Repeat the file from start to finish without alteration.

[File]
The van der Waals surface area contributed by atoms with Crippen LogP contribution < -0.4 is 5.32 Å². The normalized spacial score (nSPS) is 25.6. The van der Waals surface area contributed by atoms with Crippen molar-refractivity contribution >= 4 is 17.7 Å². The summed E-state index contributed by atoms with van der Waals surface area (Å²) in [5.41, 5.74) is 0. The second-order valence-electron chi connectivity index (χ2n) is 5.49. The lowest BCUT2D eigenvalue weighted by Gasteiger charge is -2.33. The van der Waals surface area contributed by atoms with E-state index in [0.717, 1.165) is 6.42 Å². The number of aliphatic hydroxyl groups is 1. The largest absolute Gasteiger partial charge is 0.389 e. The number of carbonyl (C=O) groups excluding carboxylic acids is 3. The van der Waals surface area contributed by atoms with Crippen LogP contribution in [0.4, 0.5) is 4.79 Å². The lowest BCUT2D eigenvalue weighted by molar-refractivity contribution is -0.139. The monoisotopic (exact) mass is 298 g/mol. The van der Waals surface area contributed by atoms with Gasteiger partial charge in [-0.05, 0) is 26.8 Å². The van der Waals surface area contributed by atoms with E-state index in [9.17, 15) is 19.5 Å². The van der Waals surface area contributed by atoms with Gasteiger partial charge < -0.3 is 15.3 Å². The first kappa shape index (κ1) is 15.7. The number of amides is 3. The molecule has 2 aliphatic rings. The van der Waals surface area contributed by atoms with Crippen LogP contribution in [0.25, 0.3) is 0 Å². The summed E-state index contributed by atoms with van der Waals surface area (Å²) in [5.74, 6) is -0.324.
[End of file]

The van der Waals surface area contributed by atoms with Crippen LogP contribution < -0.4 is 5.32 Å². The normalized spacial score (nSPS) is 25.6. The van der Waals surface area contributed by atoms with Crippen molar-refractivity contribution >= 4 is 17.7 Å². The summed E-state index contributed by atoms with van der Waals surface area (Å²) in [5.41, 5.74) is 0. The second-order valence-electron chi connectivity index (χ2n) is 5.49. The lowest BCUT2D eigenvalue weighted by Gasteiger charge is -2.33. The van der Waals surface area contributed by atoms with E-state index in [0.717, 1.165) is 6.42 Å². The number of aliphatic hydroxyl groups is 1. The largest absolute Gasteiger partial charge is 0.389 e. The number of carbonyl (C=O) groups excluding carboxylic acids is 3. The van der Waals surface area contributed by atoms with Crippen LogP contribution in [0.4, 0.5) is 4.79 Å². The lowest BCUT2D eigenvalue weighted by molar-refractivity contribution is -0.139. The monoisotopic (exact) mass is 298 g/mol. The van der Waals surface area contributed by atoms with Gasteiger partial charge in [-0.05, 0) is 26.8 Å². The van der Waals surface area contributed by atoms with E-state index in [9.17, 15) is 19.5 Å². The van der Waals surface area contributed by atoms with Gasteiger partial charge < -0.3 is 15.3 Å². The first kappa shape index (κ1) is 15.7. The number of amides is 3. The molecule has 2 aliphatic rings. The van der Waals surface area contributed by atoms with Crippen LogP contribution in [0.25, 0.3) is 0 Å². The summed E-state index contributed by atoms with van der Waals surface area (Å²) in [5.74, 6) is -0.324.